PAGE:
“Why won’t you talk to him, Bella?”
“You know who I mean.”
She wouldn’t look at her. “No offense to those who may practice it, but necromancy is dark magic in which I do not partake.”
“You’re just like your father. Everything in glorious black and white.” Olive rolled her eyes. “Magic is a tool, nothing more. Any spell can be used for good or ill.”
“I’ve never cast a dark spell that I didn’t regret.”
That was all she needed to confirm what she already knew. “So it’s true then. You made the Elixir of Death?” There was no response. “Of course you did.”
“I didn’t make it to kill anyone!” Bella spun around to face her. “I didn’t kill anyone. Every drop has been accounted for. We took every precaution; no one else even knows what we did.”
That was doubtful, to say the least. “We?”
“Jennicor. She thought it would make her mortal, but it didn’t work. The results were only superficial.”
“Oh for goodness sake; I could have told you that would happen and saved you the trouble. Death is determined by the Reaper, not the body. You can’t change his rules.”
“We can try.” Bella set her jaw. “I don’t submit to servants of the Watcher.”
“Death is not the enemy here. It was your ‘good intentions’ that brought Jon to his end.”
“No, it didn’t! You have no proof of that!”
Anyone who’d ever said this child took after her mother knew nothing of anything. Jocasta had always caved under her glare alone. “You think somebody else grew a cowplant, successfully made the elixir, and slipped it to him at your party?"
“He wasn’t poisoned; he lived an irresponsible lifestyle and wore himself out. The elixir had nothing to do with it.” Logic was of no consequence to Bachelor blood; they shaped the world to their own convictions and never the other way around.
“Well clearly Jon has some sort of unfinished business keeping him around here. Maybe it’s just nonsense, it often is.” Olive’s voice softened. “But I’ve buried many who chose to ignore the warnings of spirits, and it’s not a risk I would ever choose to take.”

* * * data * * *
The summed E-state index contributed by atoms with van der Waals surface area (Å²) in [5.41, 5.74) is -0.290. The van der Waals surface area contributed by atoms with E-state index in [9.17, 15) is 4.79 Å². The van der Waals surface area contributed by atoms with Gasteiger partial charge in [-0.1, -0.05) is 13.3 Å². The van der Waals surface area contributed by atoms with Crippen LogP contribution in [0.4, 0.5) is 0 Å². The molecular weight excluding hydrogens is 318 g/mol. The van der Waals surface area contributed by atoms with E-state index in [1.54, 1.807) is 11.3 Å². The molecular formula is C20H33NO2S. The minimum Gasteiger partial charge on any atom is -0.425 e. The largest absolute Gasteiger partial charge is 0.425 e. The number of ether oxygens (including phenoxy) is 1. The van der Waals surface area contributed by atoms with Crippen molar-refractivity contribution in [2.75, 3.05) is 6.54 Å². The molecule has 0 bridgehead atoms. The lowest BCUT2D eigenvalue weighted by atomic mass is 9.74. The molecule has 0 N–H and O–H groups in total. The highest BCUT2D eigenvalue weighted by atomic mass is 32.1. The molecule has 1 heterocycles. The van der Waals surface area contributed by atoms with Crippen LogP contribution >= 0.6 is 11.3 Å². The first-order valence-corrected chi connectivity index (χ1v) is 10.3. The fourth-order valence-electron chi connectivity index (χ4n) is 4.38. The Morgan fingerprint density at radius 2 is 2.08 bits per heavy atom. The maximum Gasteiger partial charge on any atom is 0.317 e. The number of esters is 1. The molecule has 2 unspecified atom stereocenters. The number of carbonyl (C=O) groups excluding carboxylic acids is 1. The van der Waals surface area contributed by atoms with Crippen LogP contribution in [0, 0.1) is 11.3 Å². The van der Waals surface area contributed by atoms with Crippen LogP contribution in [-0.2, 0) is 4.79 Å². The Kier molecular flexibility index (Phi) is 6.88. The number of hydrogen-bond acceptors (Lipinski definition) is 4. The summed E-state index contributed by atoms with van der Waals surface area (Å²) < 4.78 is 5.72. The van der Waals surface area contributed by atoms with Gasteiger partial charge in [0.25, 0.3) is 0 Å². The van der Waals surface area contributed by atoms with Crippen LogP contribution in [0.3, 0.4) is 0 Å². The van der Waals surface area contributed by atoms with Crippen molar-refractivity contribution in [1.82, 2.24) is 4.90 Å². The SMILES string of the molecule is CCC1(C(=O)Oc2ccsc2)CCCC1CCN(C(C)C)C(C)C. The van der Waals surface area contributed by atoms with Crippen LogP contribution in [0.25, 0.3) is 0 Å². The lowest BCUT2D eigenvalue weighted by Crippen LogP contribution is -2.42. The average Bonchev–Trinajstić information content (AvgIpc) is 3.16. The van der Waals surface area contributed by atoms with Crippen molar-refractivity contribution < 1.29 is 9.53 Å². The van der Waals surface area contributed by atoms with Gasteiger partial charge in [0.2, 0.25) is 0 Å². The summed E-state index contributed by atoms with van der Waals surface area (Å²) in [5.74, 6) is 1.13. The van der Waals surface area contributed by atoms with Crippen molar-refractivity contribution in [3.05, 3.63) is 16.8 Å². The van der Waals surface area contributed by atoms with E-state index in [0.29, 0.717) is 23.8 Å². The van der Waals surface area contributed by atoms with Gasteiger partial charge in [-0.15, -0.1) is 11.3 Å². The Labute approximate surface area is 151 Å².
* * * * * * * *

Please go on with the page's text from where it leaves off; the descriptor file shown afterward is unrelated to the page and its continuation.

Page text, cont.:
“Then why don’t you talk to him?”
“It’s not my mystery to solve, or it would already have been. You’re the one he wants.”
“I can’t, Olive. The last time I used magic from that side of the spectrum...” She grimaced. “There were side effects.”
Olive blinked, unable to believe what she'd just heard. “Is that what this is really about? Vanity?”
“I am a public face for witches. If that face should happen to be green it would be detrimental to more than just me!”
“There are ways of preventing it, dear. It’s much easier to deal with than your brother’s unfortunate condition.”
“No, it’s a good thing; it keeps me in check. I don’t need the temptation!”
“Bella,” Olive took her hand, affectionately but firmly. “If Jon’s died by your elixir, then a murderer is still at large. Don’t let it be thanks to your stubbornness.”
Bella looked down at what she’d left on her palm. “What is this?”
“We were just - um -” Nina appeared to have been dragged through the foliage and thrown against a wall, possibly the roof. For two neat sims these two seemed to get awfully dirty together.
“I know what you were doing,” Olive said, pulling a shingle out of Nina's hair. “And I hope you did it responsibly. Graveyard shenanigans are how I ended up with this little one.” Come to think of it, Bella's child was probably conceived in a graveyard as well.
“We weren’t trying to eavesdrop.”
“I’m sure you didn’t hear any information that you weren’t more or less entitled to."
Nina nodded without a word but she could see the questions in her eyes.
“Let’s get you fixed up, dear. If you go back with grass stains on your knees they’ll be hounding you for details.” Olive couldn’t help but wonder the mechanics of that herself. “Servo, will you take Junior back to the house for me? Ichabod should be there waiting - if he’s not, I’m going to kill him.”
“Er, robots aren’t legally qualified to babysit, ma’am.”
“Nonsense. You’re the most trustworthy person here.” She wouldn't have even considered handing Junior off to this robot if she hadn't recognized the fresh scent of Miss Handy’s multi-surface anti-bacterial wipes on him.